U.S. consumer confidence dipped unexpectedly in October on growing pessimism about the job market and the economy, the Conference Board said Tuesday (Oct. 31).
CBS Marketewatch reported that the private research group said its consumer confidence index fell to 105.4 in October from a revised 105.9 in September.
Economists were expecting an increase to about 107.9 from the previously reported 104.5.
The index suggests “a moderate pace of economic growth and more of the same for the first few months of 2007,” said Lynn Franco, head of the research group’s consumer research center.
“October’s dip in confidence was prompted by consumers’ mixed assessment of present-day business conditions and a less favorable view of the job market,” she said.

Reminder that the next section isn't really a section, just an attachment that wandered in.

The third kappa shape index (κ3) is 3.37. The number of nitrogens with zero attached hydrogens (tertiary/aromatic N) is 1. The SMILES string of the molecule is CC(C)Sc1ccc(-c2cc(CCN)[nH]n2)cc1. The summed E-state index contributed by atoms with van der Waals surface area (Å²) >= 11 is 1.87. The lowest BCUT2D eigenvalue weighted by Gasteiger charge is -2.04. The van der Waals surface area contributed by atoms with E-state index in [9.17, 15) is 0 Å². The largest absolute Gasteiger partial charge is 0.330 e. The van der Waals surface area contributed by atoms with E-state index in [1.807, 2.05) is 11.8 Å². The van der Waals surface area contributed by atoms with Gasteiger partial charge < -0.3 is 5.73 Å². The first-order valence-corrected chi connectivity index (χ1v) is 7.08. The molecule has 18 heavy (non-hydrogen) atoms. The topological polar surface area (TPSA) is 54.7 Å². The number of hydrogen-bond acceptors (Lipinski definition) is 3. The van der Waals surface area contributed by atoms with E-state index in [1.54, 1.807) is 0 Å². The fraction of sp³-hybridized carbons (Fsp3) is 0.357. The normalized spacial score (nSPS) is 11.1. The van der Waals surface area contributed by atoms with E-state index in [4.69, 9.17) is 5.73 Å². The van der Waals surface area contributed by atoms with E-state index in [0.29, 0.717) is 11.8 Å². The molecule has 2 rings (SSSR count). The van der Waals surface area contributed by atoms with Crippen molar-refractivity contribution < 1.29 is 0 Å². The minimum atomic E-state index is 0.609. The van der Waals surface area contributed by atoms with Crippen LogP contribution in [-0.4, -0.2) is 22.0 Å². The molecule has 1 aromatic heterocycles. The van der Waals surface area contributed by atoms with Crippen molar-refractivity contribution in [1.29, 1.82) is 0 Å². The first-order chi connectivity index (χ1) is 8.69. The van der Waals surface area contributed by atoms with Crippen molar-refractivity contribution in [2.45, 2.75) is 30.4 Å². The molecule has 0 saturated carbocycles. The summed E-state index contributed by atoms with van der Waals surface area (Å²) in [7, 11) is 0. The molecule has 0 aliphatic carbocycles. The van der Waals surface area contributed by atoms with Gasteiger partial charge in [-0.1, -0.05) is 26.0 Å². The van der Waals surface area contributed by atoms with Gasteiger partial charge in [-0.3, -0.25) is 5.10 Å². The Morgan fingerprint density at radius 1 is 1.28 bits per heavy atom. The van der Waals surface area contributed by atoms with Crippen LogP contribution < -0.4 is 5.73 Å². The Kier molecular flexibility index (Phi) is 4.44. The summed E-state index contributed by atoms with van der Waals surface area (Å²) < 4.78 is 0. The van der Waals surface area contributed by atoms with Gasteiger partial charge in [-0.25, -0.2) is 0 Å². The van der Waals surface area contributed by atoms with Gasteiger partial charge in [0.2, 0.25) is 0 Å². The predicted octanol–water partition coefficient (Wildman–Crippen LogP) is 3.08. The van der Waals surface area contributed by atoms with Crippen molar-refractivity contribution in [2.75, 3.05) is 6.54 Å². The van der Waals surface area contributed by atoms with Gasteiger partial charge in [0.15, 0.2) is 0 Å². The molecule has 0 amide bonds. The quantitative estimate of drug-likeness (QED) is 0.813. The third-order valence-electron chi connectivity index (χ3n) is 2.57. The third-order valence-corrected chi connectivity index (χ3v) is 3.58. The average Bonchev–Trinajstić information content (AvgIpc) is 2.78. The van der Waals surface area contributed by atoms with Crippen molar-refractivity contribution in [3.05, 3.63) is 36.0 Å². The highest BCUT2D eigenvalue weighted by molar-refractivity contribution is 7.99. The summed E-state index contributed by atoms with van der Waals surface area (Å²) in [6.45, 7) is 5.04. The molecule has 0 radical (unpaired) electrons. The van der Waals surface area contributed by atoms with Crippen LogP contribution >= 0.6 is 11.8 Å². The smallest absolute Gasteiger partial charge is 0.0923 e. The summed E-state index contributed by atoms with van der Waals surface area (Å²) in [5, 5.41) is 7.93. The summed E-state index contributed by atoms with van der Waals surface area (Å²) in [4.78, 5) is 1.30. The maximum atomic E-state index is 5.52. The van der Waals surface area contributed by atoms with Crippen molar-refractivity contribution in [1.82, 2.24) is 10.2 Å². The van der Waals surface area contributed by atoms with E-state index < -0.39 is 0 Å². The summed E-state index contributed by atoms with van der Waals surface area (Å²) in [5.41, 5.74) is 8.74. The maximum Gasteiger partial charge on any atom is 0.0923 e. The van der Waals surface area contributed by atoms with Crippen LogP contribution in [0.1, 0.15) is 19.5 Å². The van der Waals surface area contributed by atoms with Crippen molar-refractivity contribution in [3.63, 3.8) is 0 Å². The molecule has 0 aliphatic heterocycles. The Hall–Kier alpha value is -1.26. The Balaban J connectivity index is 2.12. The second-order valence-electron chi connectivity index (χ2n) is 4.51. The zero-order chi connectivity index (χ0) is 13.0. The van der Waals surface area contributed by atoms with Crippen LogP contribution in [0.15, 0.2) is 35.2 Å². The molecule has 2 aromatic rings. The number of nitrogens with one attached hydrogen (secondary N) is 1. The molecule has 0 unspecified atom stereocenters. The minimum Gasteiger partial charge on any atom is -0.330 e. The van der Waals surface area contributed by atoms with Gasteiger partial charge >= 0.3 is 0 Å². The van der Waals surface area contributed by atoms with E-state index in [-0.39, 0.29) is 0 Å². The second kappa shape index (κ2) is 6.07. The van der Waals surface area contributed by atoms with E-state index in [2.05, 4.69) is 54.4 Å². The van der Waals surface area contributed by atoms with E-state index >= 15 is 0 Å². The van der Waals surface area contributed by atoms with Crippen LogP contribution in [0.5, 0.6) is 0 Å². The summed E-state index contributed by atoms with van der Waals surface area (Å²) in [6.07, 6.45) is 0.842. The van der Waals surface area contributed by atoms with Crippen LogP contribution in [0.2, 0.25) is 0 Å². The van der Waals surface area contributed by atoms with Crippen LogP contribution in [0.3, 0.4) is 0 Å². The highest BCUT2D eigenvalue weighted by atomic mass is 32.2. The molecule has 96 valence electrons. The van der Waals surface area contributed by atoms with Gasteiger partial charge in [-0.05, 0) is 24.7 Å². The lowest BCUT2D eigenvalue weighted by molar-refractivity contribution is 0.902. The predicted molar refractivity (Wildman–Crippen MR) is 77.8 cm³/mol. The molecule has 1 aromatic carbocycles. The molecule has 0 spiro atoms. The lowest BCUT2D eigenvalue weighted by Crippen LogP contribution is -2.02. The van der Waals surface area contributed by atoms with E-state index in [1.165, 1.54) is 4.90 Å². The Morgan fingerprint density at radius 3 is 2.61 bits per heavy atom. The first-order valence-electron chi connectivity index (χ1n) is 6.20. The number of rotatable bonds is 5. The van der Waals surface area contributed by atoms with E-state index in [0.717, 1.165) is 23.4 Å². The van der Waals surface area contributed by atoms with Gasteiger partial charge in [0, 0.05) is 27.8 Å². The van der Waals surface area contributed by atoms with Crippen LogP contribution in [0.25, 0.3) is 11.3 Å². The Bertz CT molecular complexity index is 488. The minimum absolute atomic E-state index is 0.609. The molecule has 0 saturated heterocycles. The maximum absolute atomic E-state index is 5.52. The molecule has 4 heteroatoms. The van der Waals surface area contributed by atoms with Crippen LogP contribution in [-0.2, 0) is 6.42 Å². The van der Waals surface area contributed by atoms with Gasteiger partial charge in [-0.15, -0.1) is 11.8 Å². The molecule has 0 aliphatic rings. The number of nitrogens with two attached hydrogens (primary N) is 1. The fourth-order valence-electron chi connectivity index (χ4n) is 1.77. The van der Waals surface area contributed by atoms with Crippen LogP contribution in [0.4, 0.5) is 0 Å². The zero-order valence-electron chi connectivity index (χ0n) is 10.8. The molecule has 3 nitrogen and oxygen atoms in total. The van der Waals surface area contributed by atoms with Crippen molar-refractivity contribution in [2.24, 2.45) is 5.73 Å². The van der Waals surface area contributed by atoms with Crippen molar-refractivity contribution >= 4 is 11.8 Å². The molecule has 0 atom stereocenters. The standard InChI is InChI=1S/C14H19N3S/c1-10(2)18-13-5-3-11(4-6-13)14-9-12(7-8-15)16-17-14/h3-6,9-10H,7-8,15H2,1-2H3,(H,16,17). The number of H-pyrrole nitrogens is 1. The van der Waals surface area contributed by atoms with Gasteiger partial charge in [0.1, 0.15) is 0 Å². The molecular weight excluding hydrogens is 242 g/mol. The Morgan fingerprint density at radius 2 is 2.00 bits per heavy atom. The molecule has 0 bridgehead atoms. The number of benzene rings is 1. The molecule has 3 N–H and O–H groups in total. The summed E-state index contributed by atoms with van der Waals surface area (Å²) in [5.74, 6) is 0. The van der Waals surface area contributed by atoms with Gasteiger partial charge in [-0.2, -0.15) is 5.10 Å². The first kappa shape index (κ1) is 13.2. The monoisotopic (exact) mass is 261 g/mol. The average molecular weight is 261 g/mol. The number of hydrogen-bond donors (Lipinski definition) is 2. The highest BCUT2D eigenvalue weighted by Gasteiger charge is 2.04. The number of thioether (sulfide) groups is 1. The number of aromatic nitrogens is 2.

The present situation index fell to 124.7 from 128.3. The expectations index rose to 92.6 from 91.0.
The percentage of consumers saying conditions are good rose to 28.1% from 27.3%, but the percentage saying conditions are bad also rose, to 17.1% from 15.6%.
The percentage of consumers saying jobs are plentiful declined to 25.8% from 26.2%, while the share saying jobs are hard to get rose to 22% from 20.9%.
In a separate report, the Labor Department said employment costs rose 1% in the third quarter, the most in a year and a half. Compensation costs were rising faster than inflation for the first time in two years.